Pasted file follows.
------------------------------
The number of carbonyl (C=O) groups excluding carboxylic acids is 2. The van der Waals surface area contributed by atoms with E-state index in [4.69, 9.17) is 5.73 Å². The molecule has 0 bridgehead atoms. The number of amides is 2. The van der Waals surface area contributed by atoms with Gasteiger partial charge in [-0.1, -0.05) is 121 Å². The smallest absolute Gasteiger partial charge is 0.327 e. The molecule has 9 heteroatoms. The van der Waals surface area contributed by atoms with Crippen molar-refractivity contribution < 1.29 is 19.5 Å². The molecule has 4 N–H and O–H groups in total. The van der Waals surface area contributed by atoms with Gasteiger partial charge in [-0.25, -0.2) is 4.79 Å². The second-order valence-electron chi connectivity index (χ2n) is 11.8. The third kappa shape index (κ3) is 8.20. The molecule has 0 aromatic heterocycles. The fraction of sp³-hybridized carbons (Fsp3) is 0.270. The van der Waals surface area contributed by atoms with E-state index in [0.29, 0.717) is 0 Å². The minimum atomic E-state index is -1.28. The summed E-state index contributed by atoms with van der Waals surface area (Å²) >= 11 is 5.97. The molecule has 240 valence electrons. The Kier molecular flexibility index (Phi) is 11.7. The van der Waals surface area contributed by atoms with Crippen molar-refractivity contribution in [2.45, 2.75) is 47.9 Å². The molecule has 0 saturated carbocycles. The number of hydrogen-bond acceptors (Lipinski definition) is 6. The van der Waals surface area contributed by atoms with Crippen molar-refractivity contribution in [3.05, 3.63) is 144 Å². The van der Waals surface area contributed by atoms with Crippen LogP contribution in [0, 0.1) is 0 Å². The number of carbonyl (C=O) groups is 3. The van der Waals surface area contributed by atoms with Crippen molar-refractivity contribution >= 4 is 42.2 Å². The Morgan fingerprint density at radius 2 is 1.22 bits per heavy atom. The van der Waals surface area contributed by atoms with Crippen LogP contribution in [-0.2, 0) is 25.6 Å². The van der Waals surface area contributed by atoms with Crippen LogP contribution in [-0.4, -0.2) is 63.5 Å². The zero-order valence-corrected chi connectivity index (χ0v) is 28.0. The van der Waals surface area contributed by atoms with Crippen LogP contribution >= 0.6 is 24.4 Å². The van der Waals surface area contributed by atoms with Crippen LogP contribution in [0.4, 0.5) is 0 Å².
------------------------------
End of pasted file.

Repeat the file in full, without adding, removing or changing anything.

The number of carbonyl (C=O) groups excluding carboxylic acids is 2. The van der Waals surface area contributed by atoms with E-state index in [4.69, 9.17) is 5.73 Å². The molecule has 0 bridgehead atoms. The number of amides is 2. The van der Waals surface area contributed by atoms with Gasteiger partial charge in [-0.1, -0.05) is 121 Å². The smallest absolute Gasteiger partial charge is 0.327 e. The molecule has 9 heteroatoms. The van der Waals surface area contributed by atoms with Crippen molar-refractivity contribution < 1.29 is 19.5 Å². The molecule has 4 N–H and O–H groups in total. The van der Waals surface area contributed by atoms with Gasteiger partial charge in [-0.25, -0.2) is 4.79 Å². The second-order valence-electron chi connectivity index (χ2n) is 11.8. The third kappa shape index (κ3) is 8.20. The molecule has 0 aromatic heterocycles. The fraction of sp³-hybridized carbons (Fsp3) is 0.270. The van der Waals surface area contributed by atoms with E-state index in [0.29, 0.717) is 0 Å². The minimum atomic E-state index is -1.28. The summed E-state index contributed by atoms with van der Waals surface area (Å²) >= 11 is 5.97. The molecule has 240 valence electrons. The Kier molecular flexibility index (Phi) is 11.7. The van der Waals surface area contributed by atoms with Crippen molar-refractivity contribution in [2.45, 2.75) is 47.9 Å². The molecule has 0 saturated carbocycles. The number of hydrogen-bond acceptors (Lipinski definition) is 6. The van der Waals surface area contributed by atoms with Crippen molar-refractivity contribution in [3.05, 3.63) is 144 Å². The van der Waals surface area contributed by atoms with Crippen LogP contribution in [0, 0.1) is 0 Å². The number of carbonyl (C=O) groups is 3. The van der Waals surface area contributed by atoms with Crippen molar-refractivity contribution >= 4 is 42.2 Å². The Morgan fingerprint density at radius 2 is 1.22 bits per heavy atom. The van der Waals surface area contributed by atoms with Crippen LogP contribution in [-0.2, 0) is 25.6 Å². The van der Waals surface area contributed by atoms with Crippen LogP contribution in [-0.4, -0.2) is 63.5 Å². The zero-order valence-corrected chi connectivity index (χ0v) is 28.0. The van der Waals surface area contributed by atoms with Crippen LogP contribution >= 0.6 is 24.4 Å². The van der Waals surface area contributed by atoms with Crippen LogP contribution in [0.4, 0.5) is 0 Å².